Watching our son Andrew’s developmental process has been fascinating!! Often I join in and play along on our living room floor; sometimes I just sit with him and observe. Lately I’ve been reflecting on some of the lessons that our happy, healthy 11-month old boy can teach my high school students and me. And so, in honor of Andrew’s FIRST birthday, following are a few observations from our afternoons together:
1. Be Relentless. I’ve watched Andrew work toward several developmental milestones in his first year: rolling over, crawling, and standing up. At the moment, he’s working to hold a spoon and feed himself and find his balance to walk. For each, I’ve watched Andrew struggle and fail… for weeks and even months. At times it’s difficult for me to escape making comparisons to so many of my students: I would LOVE to see students engage more often in a similar sort of long-term struggle to reach important goals. Andrew’s response to adversity is humbling for me, too: he keeps trying over and over and over again. What an extraordinary example of perseverance; it’s the sort of effort that is a prerequisite for greatness!
And also, as I watched Andrew struggle to roll over, I could see “the answer”: just scoop him up and flip him over to his tummy. I have to check myself, step back, and allow him to work through each step his inquiry process. I’ve got to resist the urge to “help” students in similar ways – redirecting students is easier when I think about my experiences with Andrew. I won’t be doing my son or my students a service in the long run if I enable skipping steps in the learning process by doing things for them that they must learn to do themselves… even though observing the pain of their struggles is hard!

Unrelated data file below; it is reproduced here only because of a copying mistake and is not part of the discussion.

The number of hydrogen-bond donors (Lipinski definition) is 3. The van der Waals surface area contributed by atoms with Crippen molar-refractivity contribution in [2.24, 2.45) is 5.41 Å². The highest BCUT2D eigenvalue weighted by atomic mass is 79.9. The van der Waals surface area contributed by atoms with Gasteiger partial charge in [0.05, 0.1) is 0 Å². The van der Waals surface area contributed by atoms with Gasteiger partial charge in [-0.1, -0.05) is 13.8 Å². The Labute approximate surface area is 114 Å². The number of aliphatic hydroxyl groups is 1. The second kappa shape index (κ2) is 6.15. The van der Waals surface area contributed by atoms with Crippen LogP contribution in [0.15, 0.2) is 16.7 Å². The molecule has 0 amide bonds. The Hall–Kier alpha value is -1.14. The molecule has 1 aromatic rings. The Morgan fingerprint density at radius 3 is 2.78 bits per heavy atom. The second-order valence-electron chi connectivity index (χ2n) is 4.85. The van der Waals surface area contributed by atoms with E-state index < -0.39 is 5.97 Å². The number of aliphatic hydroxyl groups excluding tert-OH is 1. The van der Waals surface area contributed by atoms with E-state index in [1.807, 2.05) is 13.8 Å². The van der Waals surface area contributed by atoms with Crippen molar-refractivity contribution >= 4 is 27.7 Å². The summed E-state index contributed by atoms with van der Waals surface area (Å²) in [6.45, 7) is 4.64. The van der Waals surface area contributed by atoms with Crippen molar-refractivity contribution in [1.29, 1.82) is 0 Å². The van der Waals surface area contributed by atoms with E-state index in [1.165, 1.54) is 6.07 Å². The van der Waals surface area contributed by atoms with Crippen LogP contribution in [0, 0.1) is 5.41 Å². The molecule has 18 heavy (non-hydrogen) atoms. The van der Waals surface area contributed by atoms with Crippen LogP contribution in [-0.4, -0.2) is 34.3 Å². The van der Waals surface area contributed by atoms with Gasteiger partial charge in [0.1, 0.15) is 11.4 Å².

2. Identify (and resist!) the “fake cry.” Lately my wife and I have noticed that Andrew cries sometimes when he doesn’t get what he wants when he wants it: he’ll lift his arms and cry to be picked up, for example. What’s curious is that this type of cry has a different sound – we’ve begun to identify it as the “fake cry” and try to resist our parental urge to soothe him until he quiets himself. To some extent, the “fake cry” has become part of Andrew’s mealtime routine. He want to eat right now; we want to encourage him to begin feeding himself: tilt his bottle/cup, hold his spoon, pick up pieces of food and pop them in his mouth. In the short run, this approach takes longer, and it’s messy. In the long run, I’m convinced it’s best for our son.
I’m beginning to identify some students’ complaints as a version of the “fake cry” – when we challenge students to think critically, collaborate purposefully, and create meaningfully, they sometimes respond with a “fake cry” that says ‘feed me’ now. I think I’ve learned from Andrew that this “fake cry” is a perfectly normal initial response. Our challenge as teachers is to RESIST spoon-feeding our students – even though it’s quick and easy; instead, we have to see the value in striving for something more over the long haul – put the pieces of banana on the table and encourage students to reach a little further than they thought they could. In the long-run, they’ll appreciate having learned to feed themselves!
3. Encourage Curiosity. One of Andrew’s most endearing traits is that he’s mischievous – it’s been a race in our house to baby-proof each room before he discovers all the possibilities in it. He loves to open cabinets and drawers, pull books and magazines off their shelves, and pull up to windows and look out. I enjoy observing and encouraging his curiosity!! As I think about the on-going process of professional growth in my teaching practice, one of my major challenges is to develop curriculum and pedagogical approaches that stimulate my students’ curiosity, too.
4. My son has been engaged in authentic, problem-based learning (learning to roll over, to crawl, to stand, to feed himself) throughout his first year. As his teacher, I’ve been encouraging his curiosity, allowing him the freedom to fail – safely – and learn from his mistakes, directing his inquiry, and choosing to prioritize the “messy” long-run over the temptation to quickly and cleanly ‘solve’ problems for him.
Happy Birthday, Andrew.